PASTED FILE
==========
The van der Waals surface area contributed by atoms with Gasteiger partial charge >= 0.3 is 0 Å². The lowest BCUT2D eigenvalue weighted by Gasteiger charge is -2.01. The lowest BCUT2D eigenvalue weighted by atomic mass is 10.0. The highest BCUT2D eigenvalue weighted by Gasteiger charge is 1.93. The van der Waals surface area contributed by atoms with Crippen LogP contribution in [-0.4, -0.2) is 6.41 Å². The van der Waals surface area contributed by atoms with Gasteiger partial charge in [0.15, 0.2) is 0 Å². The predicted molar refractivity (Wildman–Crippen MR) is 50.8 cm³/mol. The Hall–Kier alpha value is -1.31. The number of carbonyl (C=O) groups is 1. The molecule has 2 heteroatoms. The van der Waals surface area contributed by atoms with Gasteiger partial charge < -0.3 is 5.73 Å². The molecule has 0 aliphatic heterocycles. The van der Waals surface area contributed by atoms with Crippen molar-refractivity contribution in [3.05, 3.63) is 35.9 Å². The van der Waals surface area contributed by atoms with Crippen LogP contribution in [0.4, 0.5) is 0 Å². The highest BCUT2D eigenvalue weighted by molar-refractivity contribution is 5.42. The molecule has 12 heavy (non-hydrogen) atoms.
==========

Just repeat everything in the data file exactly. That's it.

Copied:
The van der Waals surface area contributed by atoms with Gasteiger partial charge >= 0.3 is 0 Å². The lowest BCUT2D eigenvalue weighted by Gasteiger charge is -2.01. The lowest BCUT2D eigenvalue weighted by atomic mass is 10.0. The highest BCUT2D eigenvalue weighted by Gasteiger charge is 1.93. The van der Waals surface area contributed by atoms with Crippen LogP contribution in [-0.4, -0.2) is 6.41 Å². The van der Waals surface area contributed by atoms with Gasteiger partial charge in [0.15, 0.2) is 0 Å². The predicted molar refractivity (Wildman–Crippen MR) is 50.8 cm³/mol. The Hall–Kier alpha value is -1.31. The number of carbonyl (C=O) groups is 1. The molecule has 2 heteroatoms. The van der Waals surface area contributed by atoms with Gasteiger partial charge < -0.3 is 5.73 Å². The molecule has 0 aliphatic heterocycles. The van der Waals surface area contributed by atoms with Crippen molar-refractivity contribution in [3.05, 3.63) is 35.9 Å². The van der Waals surface area contributed by atoms with Crippen LogP contribution in [0.4, 0.5) is 0 Å². The highest BCUT2D eigenvalue weighted by molar-refractivity contribution is 5.42. The molecule has 12 heavy (non-hydrogen) atoms.